Research center :
Disciplines :
Earth sciences & physical geography
Author, co-author :
van de Wal, R. S. W. ;  Institute for Marine and Atmospheric Research Utrecht Utrecht University TA Utrecht The Netherlands ; Department of Physical Geography Utrecht University TA Utrecht The Netherlands
Nicholls, R. J. ;  Tyndall Centre for Climate Change Research University of East Anglia Norwich UK
Behar, D.;  San Francisco Public Utilities Commission San Francisco CA USA
McInnes, K. ;  Climate Change Research Centre UNSW Australia Sydney NSW Australia
Stammer, D. ;  Centrum für Erdsystemforschung und Nachhaltigkeit Universität Hamburg Hamburg Germany
Lowe, J. A.;  Met Office Hadley Centre Exeter UK ; Priestley Centre University of Leeds Leeds UK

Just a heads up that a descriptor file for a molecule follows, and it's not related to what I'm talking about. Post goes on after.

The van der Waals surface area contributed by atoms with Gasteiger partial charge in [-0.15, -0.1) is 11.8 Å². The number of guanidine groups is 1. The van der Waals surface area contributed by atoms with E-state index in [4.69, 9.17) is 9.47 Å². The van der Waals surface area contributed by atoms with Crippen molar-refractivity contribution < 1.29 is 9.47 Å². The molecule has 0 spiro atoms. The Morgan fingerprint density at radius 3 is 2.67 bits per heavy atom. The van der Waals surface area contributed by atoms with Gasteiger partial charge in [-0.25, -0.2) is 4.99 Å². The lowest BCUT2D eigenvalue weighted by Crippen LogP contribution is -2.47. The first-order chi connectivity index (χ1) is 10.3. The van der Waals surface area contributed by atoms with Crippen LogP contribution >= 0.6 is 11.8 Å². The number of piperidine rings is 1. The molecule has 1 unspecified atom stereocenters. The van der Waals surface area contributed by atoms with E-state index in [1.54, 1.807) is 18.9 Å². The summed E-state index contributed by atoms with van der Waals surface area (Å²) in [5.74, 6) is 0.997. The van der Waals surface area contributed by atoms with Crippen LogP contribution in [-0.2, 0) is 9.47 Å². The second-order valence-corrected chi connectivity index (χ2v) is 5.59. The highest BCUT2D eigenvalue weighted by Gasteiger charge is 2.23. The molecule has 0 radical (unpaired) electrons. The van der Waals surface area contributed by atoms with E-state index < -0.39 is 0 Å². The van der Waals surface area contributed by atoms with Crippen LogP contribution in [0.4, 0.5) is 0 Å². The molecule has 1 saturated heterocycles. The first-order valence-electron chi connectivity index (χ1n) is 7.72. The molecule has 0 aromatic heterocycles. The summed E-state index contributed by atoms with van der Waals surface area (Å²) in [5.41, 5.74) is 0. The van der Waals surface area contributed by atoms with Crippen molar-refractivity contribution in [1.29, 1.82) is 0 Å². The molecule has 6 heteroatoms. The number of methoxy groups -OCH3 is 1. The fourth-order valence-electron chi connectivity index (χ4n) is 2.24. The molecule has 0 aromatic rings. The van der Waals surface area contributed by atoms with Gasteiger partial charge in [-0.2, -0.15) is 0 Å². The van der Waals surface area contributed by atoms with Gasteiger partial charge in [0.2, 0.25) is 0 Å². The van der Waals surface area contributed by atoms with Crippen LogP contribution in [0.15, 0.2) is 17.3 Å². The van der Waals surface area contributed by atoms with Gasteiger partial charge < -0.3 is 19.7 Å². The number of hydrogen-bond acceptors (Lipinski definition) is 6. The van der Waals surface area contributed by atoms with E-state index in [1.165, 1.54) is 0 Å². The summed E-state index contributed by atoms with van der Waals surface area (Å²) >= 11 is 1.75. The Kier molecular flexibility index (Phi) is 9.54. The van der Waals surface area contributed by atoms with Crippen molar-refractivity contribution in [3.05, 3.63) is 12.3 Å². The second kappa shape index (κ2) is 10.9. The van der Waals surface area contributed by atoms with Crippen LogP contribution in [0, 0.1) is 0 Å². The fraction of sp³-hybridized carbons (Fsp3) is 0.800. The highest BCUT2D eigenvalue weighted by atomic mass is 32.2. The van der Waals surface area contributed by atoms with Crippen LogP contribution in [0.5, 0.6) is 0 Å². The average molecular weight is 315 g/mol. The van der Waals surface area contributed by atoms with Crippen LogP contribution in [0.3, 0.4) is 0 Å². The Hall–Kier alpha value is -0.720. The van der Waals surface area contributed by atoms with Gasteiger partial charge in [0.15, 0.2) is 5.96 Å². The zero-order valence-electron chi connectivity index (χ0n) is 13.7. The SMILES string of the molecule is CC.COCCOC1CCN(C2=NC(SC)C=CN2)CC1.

Church, J. A. ;  Climate Change Research Centre UNSW Australia Sydney NSW Australia ; Australian Centre for Excellence in Antarctic Science (ACEAS) University of Tasmania Hobart TAS Australia
DeConto, R. ;  Department of Geosciences University of Massachusetts‐Amherst Amherst MA USA
Fettweis, Xavier  ;  Université de Liège - ULiège > Département de géographie > Climatologie et Topoclimatologie
Goelzer, H. ;  NORCE Norwegian Research Centre Bjerknes Centre for Climate Research Bergen Norway
Haasnoot, M. ;  Deltares Delft The Netherlands
Haigh, I. D. ;  School of Ocean and Earth Science University of Southampton National Oceanography Centre Southampton UK
Hinkel, J. ;  Adaptation and Social Learning Global Climate Forum Berlin Germany
Horton, B. P.;  Earth Observatory of Singapore Nanyang Technological University Singapore Singapore ; Asian School of the Environment Nanyang Technological University Singapore Singapore
James, T. S. ;  Natural Resources Canada Geological Survey of Canada Sidney BC Canada
Jenkins, A. ;  Department of Geography and Environmental Sciences Northumbria University Newcastle upon Tyne UK
LeCozannet, G. ;  Coastal Risks and Climate Change Unit Risks and Prevention Division BRGM Orléans France